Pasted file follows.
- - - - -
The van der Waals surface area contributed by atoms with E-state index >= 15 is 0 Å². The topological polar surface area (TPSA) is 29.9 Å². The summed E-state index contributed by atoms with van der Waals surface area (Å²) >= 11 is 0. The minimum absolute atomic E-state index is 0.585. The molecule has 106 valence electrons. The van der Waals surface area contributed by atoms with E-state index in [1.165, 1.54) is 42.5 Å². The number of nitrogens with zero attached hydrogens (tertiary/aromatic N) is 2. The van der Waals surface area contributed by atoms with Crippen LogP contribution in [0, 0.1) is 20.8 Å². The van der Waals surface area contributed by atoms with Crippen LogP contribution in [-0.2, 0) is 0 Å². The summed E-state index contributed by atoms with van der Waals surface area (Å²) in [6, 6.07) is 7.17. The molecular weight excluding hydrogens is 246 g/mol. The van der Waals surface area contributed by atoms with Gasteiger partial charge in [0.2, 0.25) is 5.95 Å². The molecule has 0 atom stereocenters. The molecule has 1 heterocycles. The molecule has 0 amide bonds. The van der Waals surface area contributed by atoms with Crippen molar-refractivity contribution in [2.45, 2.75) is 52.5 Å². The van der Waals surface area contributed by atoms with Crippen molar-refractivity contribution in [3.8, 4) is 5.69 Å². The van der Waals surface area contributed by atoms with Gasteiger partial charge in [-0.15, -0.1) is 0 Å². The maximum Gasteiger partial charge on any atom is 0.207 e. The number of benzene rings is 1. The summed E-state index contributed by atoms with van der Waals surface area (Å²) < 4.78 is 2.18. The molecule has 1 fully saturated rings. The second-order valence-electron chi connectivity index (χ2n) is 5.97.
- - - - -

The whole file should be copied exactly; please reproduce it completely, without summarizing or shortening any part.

The van der Waals surface area contributed by atoms with E-state index >= 15 is 0 Å². The topological polar surface area (TPSA) is 29.9 Å². The summed E-state index contributed by atoms with van der Waals surface area (Å²) >= 11 is 0. The minimum absolute atomic E-state index is 0.585. The molecule has 106 valence electrons. The van der Waals surface area contributed by atoms with E-state index in [1.165, 1.54) is 42.5 Å². The number of nitrogens with zero attached hydrogens (tertiary/aromatic N) is 2. The van der Waals surface area contributed by atoms with Crippen LogP contribution in [0, 0.1) is 20.8 Å². The van der Waals surface area contributed by atoms with Crippen LogP contribution in [-0.2, 0) is 0 Å². The summed E-state index contributed by atoms with van der Waals surface area (Å²) in [6, 6.07) is 7.17. The molecular weight excluding hydrogens is 246 g/mol. The van der Waals surface area contributed by atoms with Gasteiger partial charge in [0.2, 0.25) is 5.95 Å². The molecule has 0 atom stereocenters. The molecule has 1 heterocycles. The molecule has 0 amide bonds. The van der Waals surface area contributed by atoms with Crippen molar-refractivity contribution in [2.45, 2.75) is 52.5 Å². The van der Waals surface area contributed by atoms with Crippen molar-refractivity contribution in [3.8, 4) is 5.69 Å². The van der Waals surface area contributed by atoms with Gasteiger partial charge in [-0.15, -0.1) is 0 Å². The maximum Gasteiger partial charge on any atom is 0.207 e. The number of benzene rings is 1. The summed E-state index contributed by atoms with van der Waals surface area (Å²) < 4.78 is 2.18. The molecule has 1 fully saturated rings. The second-order valence-electron chi connectivity index (χ2n) is 5.97.